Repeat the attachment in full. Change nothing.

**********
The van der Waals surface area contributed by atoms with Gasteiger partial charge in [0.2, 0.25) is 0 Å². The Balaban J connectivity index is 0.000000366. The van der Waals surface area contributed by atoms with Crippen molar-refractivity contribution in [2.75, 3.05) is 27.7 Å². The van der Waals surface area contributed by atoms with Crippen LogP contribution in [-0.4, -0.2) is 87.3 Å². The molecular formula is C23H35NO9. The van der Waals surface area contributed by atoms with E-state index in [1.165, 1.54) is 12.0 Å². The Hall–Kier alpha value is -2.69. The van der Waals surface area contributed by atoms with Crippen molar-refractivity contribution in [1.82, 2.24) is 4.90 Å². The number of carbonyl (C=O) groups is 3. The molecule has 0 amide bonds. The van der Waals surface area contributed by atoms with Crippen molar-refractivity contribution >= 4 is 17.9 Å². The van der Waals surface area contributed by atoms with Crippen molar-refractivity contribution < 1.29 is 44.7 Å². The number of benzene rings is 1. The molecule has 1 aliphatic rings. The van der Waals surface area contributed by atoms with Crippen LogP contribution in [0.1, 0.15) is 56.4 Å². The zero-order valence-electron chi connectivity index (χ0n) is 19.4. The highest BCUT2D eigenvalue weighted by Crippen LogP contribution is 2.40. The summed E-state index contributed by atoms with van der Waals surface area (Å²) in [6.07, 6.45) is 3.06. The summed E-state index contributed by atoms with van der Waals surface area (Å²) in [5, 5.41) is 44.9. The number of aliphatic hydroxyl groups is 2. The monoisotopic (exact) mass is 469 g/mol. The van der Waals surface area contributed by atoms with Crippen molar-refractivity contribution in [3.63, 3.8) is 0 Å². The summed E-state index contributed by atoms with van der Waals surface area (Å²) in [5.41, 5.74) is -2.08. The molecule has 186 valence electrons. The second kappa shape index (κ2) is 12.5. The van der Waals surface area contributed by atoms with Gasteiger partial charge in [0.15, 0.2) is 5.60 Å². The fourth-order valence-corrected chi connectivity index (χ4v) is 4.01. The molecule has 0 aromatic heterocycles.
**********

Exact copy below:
The van der Waals surface area contributed by atoms with Gasteiger partial charge in [0.2, 0.25) is 0 Å². The Balaban J connectivity index is 0.000000366. The van der Waals surface area contributed by atoms with Crippen molar-refractivity contribution in [2.75, 3.05) is 27.7 Å². The van der Waals surface area contributed by atoms with Crippen LogP contribution in [-0.4, -0.2) is 87.3 Å². The molecular formula is C23H35NO9. The van der Waals surface area contributed by atoms with E-state index in [1.165, 1.54) is 12.0 Å². The Hall–Kier alpha value is -2.69. The van der Waals surface area contributed by atoms with Crippen molar-refractivity contribution in [1.82, 2.24) is 4.90 Å². The number of carbonyl (C=O) groups is 3. The molecule has 0 amide bonds. The van der Waals surface area contributed by atoms with Crippen molar-refractivity contribution >= 4 is 17.9 Å². The van der Waals surface area contributed by atoms with Crippen molar-refractivity contribution < 1.29 is 44.7 Å². The number of benzene rings is 1. The molecule has 1 aliphatic rings. The van der Waals surface area contributed by atoms with Crippen LogP contribution in [0.1, 0.15) is 56.4 Å². The zero-order valence-electron chi connectivity index (χ0n) is 19.4. The highest BCUT2D eigenvalue weighted by Crippen LogP contribution is 2.40. The summed E-state index contributed by atoms with van der Waals surface area (Å²) in [6.07, 6.45) is 3.06. The summed E-state index contributed by atoms with van der Waals surface area (Å²) in [5, 5.41) is 44.9. The number of aliphatic hydroxyl groups is 2. The monoisotopic (exact) mass is 469 g/mol. The van der Waals surface area contributed by atoms with Crippen molar-refractivity contribution in [3.63, 3.8) is 0 Å². The summed E-state index contributed by atoms with van der Waals surface area (Å²) in [5.41, 5.74) is -2.08. The molecule has 186 valence electrons. The second kappa shape index (κ2) is 12.5. The van der Waals surface area contributed by atoms with Gasteiger partial charge in [0.15, 0.2) is 5.60 Å². The fourth-order valence-corrected chi connectivity index (χ4v) is 4.01. The molecule has 0 aromatic heterocycles.